Attorneys for Judge Cortez's Ex Say Failed Abuse Case is the District Attorney's Fault

It's not easy to call the cops on your boyfriend when he's a powerful judge, but in the beginning, it seemed that the law was on Maggie Strother's side.

Dallas Police Department officers visited the Uptown condo of state District Judge Carlos Cortez on December 28. There, Strother showed them some ugly red marks around her neck, according to the police report, and said that Cortez had choked her, pulled her hair and threatened to kill her while leaning her over the edge of his balcony.

The cops arrested Cortez on a family violence assault charge. They presented their findings to the District Attorney's Office, which accepted the case and handed it to a grand jury. But it wasn't until Monday, after the grand jury declined to issue an indictment in the case, that Strother's attorney accused authorities of botching the case. That very same district attorney who agreed to take the case, Strother's attorney claims, was actually biased in favor of Cortez.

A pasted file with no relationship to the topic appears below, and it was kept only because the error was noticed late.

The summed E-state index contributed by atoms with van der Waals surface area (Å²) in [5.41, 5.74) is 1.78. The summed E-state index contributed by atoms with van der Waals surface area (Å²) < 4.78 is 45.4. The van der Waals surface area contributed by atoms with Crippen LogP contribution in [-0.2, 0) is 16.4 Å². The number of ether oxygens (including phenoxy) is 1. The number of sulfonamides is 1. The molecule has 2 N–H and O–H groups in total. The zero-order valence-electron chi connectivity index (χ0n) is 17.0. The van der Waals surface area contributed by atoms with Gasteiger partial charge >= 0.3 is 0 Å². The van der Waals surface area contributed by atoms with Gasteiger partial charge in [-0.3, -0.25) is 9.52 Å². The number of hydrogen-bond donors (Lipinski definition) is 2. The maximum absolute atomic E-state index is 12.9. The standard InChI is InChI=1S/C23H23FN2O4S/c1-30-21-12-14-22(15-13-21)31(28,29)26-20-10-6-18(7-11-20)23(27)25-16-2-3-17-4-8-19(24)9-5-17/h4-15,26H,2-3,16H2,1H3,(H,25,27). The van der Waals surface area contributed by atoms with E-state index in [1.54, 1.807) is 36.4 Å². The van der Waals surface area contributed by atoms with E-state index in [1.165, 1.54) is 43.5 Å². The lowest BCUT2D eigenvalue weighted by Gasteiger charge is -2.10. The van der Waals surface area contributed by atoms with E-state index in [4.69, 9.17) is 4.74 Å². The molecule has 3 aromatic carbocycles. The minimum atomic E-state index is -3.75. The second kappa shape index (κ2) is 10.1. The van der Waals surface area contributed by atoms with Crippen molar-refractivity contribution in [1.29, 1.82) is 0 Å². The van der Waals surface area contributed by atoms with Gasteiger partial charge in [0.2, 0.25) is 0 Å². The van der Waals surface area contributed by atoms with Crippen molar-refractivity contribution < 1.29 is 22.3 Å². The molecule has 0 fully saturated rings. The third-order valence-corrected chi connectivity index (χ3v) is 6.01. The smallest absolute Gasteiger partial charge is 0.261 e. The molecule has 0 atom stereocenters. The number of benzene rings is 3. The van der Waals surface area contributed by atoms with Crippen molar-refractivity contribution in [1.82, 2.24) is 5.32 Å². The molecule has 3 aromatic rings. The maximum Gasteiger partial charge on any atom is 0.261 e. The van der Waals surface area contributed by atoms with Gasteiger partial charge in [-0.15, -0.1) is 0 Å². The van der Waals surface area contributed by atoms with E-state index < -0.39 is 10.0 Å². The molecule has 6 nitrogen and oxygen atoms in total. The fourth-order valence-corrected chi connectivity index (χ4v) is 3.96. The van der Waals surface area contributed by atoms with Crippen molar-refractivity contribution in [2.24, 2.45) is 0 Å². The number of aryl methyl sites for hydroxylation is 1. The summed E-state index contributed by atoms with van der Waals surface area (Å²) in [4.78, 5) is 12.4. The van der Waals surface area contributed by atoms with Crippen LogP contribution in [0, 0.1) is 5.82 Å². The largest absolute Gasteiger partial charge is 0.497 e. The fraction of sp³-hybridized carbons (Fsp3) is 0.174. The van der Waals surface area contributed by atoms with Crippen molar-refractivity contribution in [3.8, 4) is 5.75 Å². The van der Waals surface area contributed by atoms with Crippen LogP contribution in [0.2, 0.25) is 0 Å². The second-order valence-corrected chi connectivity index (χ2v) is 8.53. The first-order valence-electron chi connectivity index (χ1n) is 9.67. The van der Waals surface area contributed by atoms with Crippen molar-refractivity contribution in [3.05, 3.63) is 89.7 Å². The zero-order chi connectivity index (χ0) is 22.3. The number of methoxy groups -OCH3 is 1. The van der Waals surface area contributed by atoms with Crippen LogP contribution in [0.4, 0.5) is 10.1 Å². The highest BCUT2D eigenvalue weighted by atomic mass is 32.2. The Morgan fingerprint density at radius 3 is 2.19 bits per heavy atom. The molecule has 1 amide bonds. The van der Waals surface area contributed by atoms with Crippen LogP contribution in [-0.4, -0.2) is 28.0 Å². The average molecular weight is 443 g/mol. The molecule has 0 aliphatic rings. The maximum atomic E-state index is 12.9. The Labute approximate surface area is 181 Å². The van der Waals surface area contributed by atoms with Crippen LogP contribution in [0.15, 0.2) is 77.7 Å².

The reasoning for that argument is simple. The district attorney represents itself in a bunch of cases pending before Cortez's court. Therefore, the district attorney was biased in favor of Cortez.

"Craig Watkins and the Dallas County District Attorney's Office failed to disclose the fact that he/it represents the State of Texas or the Dallas County District's Attorney Office in fourteen civil cases" pending before Judge Cortez, according to a motion filed yesterday by attorney Ted Steinke.

Steinke charges that "the fact that such a blatant conflict of interest was not disclosed by Craig Watkins is a violation of her [Strother's] due process rights."

Since grand jury proceedings are secret, we don't know how well the case was handled when it got to the jurors, but Steinke blames the no-bill on the district attorney's prejudice. He writes in his motion that "the Dallas County District Attorney's Office has publically [sic] stated that the case will not be resubmitted to another grand jury."

Cortez has also claimed to be a victim of prejudice. Shortly after his no-bill last week, he went with his attorney to the press, accusing the police of mishandling the case. They released footage casting major doubt on Strother's credibility. One video shows a visibly intoxicated Strother swatting at Cortez as he drives. She then opens the car door of the moving vehicle and falls out. "Why did you throw me out?" Strother asks Cortez.

Strother and her attorney then counter-attacked, releasing recordings of a phone call with a man who they say is Cortez. In the call, the man angrily tells Strother that she's "disgusting" and threatens her with some naked pictures.

"Those pictures are going on the Internet," the man says in the recording.

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